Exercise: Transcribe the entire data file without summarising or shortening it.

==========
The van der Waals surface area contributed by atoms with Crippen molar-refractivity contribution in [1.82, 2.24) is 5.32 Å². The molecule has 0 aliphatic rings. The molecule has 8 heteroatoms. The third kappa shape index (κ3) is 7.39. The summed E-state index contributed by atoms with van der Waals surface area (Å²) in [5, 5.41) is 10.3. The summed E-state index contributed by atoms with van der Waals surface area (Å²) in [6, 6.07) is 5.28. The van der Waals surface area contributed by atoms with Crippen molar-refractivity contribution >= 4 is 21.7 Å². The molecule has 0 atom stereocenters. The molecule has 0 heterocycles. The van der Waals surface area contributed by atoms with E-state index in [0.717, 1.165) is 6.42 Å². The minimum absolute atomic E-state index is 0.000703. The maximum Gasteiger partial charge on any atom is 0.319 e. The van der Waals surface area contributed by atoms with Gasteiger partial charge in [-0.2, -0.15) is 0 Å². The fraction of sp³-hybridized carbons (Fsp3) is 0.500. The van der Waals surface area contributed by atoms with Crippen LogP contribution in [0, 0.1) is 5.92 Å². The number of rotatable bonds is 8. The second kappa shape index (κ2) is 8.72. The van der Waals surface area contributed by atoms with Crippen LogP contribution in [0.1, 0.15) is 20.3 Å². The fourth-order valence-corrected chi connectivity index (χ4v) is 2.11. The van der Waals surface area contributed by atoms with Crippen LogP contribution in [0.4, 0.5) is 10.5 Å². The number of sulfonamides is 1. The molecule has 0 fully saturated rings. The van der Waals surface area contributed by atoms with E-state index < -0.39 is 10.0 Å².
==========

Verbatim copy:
The van der Waals surface area contributed by atoms with Crippen molar-refractivity contribution in [1.82, 2.24) is 5.32 Å². The molecule has 0 aliphatic rings. The molecule has 8 heteroatoms. The third kappa shape index (κ3) is 7.39. The summed E-state index contributed by atoms with van der Waals surface area (Å²) in [5, 5.41) is 10.3. The summed E-state index contributed by atoms with van der Waals surface area (Å²) in [6, 6.07) is 5.28. The van der Waals surface area contributed by atoms with Crippen molar-refractivity contribution >= 4 is 21.7 Å². The molecule has 0 atom stereocenters. The molecule has 0 heterocycles. The van der Waals surface area contributed by atoms with E-state index in [0.717, 1.165) is 6.42 Å². The minimum absolute atomic E-state index is 0.000703. The maximum Gasteiger partial charge on any atom is 0.319 e. The van der Waals surface area contributed by atoms with Gasteiger partial charge in [-0.2, -0.15) is 0 Å². The fraction of sp³-hybridized carbons (Fsp3) is 0.500. The van der Waals surface area contributed by atoms with Crippen LogP contribution in [0, 0.1) is 5.92 Å². The number of rotatable bonds is 8. The second kappa shape index (κ2) is 8.72. The van der Waals surface area contributed by atoms with Crippen LogP contribution in [0.1, 0.15) is 20.3 Å². The fourth-order valence-corrected chi connectivity index (χ4v) is 2.11. The van der Waals surface area contributed by atoms with Crippen LogP contribution in [0.4, 0.5) is 10.5 Å². The number of sulfonamides is 1. The molecule has 0 fully saturated rings. The van der Waals surface area contributed by atoms with E-state index < -0.39 is 10.0 Å².